Production optimization of shale gas systems

Production optimization of shale gas systems

This is a page showing ongoing activity by the IO Center. It involves highlighted research activities which are currently being carried out, description of goals, activities and expected results

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Mature shale-gas systems are characterized by a large number of geographically spread wells and pads, where a substantial number of the wells are producing at low erratic rates due to reservoir pressure depletion and the very low formation permeability. This state of the wells, referred to as liquid loading, severly detoriorates the well performance. This project describes a novel shut-in based operational scheme for decreasing the impact of liquid loading in shale multi-well systems.
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Shale-gas is land-based, unconventional resources of natural gas stored in very tight formations. These formations may store enormous amounts of natural gas, and currently constitutes more than 20% of the US gas production. Wells are drilled with long laterals and stimulated with multiple hydraulic fracturing treatments to achieve profitable rates.

 

 

All dry and semi-dry tight formation wells, including shale-gas wells, will eventually reach the state of liqud loading, a condition where the pressure in the well is insufficient to lift co-produced water and condensates to the surface.The time when this first occurs depends, among other, on the well completion, the depth of the well and on the formation permeability. A shared property, however, is that liquid loading can be prevented by always keeping the production rate above a critical rate needed to ensure continous removal of liquids in the wellbore.

The current project describes a novel shut-in based scheme for preventing liquid loading in shale-gas wells. By performing a cyclic scheme of shut-ins with the gas critical rate as the lowest allowed production rate, we allow pressure to build-up in the near-well bore region during shut-ins, giving a boost in the production rate when re-opening the wells while avoiding the wells to be loaded. This scheme can be performed with minimal loss of cumulative production and will substantially enhance the productivity of late-life liquid loading shale-gas wells.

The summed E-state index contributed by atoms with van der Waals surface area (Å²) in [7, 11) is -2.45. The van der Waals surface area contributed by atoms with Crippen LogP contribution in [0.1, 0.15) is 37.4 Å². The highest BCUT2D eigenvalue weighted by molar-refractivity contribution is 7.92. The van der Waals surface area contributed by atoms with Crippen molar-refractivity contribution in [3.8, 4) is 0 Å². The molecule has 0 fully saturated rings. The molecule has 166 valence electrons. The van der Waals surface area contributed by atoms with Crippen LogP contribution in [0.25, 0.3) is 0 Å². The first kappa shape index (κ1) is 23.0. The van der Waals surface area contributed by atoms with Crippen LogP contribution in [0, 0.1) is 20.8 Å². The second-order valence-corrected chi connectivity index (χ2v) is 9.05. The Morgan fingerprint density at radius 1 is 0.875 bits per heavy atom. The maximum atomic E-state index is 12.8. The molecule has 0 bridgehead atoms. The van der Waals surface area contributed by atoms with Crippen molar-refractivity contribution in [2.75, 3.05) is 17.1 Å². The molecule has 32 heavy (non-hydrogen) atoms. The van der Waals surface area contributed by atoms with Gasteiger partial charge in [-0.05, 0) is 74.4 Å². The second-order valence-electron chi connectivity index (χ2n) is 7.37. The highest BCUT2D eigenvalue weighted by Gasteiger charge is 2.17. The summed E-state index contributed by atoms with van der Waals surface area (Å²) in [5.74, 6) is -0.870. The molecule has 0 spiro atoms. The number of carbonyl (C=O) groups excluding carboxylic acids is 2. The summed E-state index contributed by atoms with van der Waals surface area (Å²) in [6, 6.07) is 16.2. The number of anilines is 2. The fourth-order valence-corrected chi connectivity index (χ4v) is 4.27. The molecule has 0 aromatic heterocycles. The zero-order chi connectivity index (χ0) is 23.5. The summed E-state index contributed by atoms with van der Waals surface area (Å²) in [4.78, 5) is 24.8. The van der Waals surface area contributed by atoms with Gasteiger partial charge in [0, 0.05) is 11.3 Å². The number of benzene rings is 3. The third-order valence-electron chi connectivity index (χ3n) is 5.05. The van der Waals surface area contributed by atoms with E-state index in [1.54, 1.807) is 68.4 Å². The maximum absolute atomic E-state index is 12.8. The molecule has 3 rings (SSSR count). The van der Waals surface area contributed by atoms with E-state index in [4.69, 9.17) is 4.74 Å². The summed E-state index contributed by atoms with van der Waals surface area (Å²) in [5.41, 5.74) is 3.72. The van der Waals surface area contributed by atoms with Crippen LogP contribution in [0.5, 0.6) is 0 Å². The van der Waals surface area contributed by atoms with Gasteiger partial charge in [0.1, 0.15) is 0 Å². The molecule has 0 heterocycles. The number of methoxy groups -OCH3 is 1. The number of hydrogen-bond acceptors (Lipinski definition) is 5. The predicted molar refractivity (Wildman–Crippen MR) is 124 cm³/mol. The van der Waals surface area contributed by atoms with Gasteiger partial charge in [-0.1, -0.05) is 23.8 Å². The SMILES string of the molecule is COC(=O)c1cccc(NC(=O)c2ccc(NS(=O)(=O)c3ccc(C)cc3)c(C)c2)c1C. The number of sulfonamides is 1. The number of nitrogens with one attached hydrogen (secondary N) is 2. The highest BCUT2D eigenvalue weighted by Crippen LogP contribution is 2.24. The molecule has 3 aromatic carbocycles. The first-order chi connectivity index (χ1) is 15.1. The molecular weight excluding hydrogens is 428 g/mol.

In shale-gas systems, typically encompassing tens to hundreds of wells and production pads, there are challenges with performing a cyclic shut-in scheme. These includes:

  • Wells may come off high after shut-ins. This may result in erratic and oscillating flow-rates and pressures in the surface lines.
  • Connecting gas compressors normally require some sort of stabilized inflow; high variations in inflow may be operational and economically disadvantageous. 
  • Many spread wells and pads: some sort of overall production plan and rate-control is desirable.

To address these challenges, we suggest to compute optimized time-varying shut-ins such that the total production from a large field is close to a specified reference rate based on sales contracts (see illustration). This way, the wells can be scheduled such that the operator (company) produces the actual volumes of gas they are set to sell through the contracts.

Shale-gas wells are inherently dynamic, and render a somewhat differently optimization of the upstream value chain compared to conventional hydrocarbon resources. Hence, to be able to optimize shut-ins times, we have developed dynamic shale well proxy models and integrated these models in a simplified description of the surface gathering systems. By using an advanced, decomposable optimization scheme with this simplied system descpription, we are able to find optimal shut-in times for large shale-gas systems (10-100 wells) over planning horizons on several weeks.

 

 

 

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